Section 2.6: "Seismic Hazard and Stress Field"
The first step concerns probabilistic hazard maps based on methods of likelihood calculations. To achieve realistic estimations, we thereby compile regional, homogeneous earthquake catalogues, reaching as far back in history as possible, as well as models of the decrease of strong ground motion with distance from the earthquake source (attenuation). Besides seismic information and stress field data, other geoscientific components are integrated, e.g., the results from paleoseismological, geodetic and neotectonic investigations.
These analyses will be included in future German as well as European construction standards. Due to these rules and standards, civil engineers have to design their buildings according to the local seismic hazard. Furthermore, we develop methods for probabilistic estimation of the tsunami hazard, i.e., the likelihood of flooding heights, for the Mediterranean area among others.
The application of our investigations in engineering seismology is also noted in the European Macroseismic Scale (EMS-98). According to this the local intensity of an earthquake is determined from the damage occurring in combination with the vulnerability of the respective buildings. With this globally spread scale we provide a methodical concept for risk analyses. In this connection it is investigated what degree of damage is to be expected with what likelihood in a region on the basis of the spatial distribution of residential buildings of different vulnerability.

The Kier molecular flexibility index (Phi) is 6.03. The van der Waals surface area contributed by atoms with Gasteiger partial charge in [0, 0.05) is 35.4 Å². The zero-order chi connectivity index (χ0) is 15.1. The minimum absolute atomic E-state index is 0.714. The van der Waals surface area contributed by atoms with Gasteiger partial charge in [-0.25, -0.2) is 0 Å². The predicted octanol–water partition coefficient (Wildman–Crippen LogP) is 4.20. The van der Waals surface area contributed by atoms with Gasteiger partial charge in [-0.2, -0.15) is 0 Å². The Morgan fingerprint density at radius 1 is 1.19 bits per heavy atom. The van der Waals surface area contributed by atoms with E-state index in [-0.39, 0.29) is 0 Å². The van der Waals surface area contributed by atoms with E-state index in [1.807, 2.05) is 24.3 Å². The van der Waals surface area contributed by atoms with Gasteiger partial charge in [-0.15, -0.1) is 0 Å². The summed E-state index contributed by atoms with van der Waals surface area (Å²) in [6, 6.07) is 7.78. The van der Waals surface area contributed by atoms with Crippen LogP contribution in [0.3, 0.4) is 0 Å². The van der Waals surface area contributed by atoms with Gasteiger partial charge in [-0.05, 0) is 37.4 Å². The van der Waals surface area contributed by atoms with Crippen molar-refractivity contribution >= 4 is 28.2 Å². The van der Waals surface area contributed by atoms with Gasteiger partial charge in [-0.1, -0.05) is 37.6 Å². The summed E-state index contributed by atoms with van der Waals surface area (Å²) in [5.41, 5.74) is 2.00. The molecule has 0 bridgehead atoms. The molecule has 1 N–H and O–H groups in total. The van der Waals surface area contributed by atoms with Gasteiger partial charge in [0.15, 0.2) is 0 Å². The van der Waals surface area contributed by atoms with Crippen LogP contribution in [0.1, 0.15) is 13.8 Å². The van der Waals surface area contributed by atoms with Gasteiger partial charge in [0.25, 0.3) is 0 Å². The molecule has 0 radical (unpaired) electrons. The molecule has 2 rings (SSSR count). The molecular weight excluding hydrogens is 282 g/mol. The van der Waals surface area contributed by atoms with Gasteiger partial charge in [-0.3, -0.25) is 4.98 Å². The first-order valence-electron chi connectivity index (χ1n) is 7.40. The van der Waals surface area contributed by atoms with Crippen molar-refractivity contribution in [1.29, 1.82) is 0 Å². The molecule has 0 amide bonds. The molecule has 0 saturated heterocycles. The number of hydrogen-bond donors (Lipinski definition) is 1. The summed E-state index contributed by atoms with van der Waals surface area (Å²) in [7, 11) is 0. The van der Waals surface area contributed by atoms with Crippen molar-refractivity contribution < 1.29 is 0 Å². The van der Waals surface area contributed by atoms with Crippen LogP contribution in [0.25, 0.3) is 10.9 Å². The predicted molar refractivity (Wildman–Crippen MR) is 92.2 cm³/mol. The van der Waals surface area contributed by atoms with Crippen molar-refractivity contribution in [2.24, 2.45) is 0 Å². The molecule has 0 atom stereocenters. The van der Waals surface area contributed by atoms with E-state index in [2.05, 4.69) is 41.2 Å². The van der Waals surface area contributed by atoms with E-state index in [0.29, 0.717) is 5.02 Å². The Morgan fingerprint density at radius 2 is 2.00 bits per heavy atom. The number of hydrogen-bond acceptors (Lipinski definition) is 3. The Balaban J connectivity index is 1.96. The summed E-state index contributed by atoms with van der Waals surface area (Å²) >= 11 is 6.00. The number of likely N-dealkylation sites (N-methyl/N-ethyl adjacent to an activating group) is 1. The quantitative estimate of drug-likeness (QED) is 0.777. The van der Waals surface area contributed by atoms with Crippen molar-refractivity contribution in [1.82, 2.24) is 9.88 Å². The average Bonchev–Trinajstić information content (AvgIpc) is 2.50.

We supplement our estimations of the seismic hazard with different fundamental investigations. These include the development of new procedures for evaluation of hazard calculations and for tests in what regions time-dependent hazard maps are required. In order to understand the potential of tectonic faults to generate earthquakes, we investigate the change with time of the state of crustal stress and its causes. In addition to our systematic compilation of stress data, we simulate these with computer models. Our laboratory measurements with neutron radiation show how these stresses have an impact on different types of rock.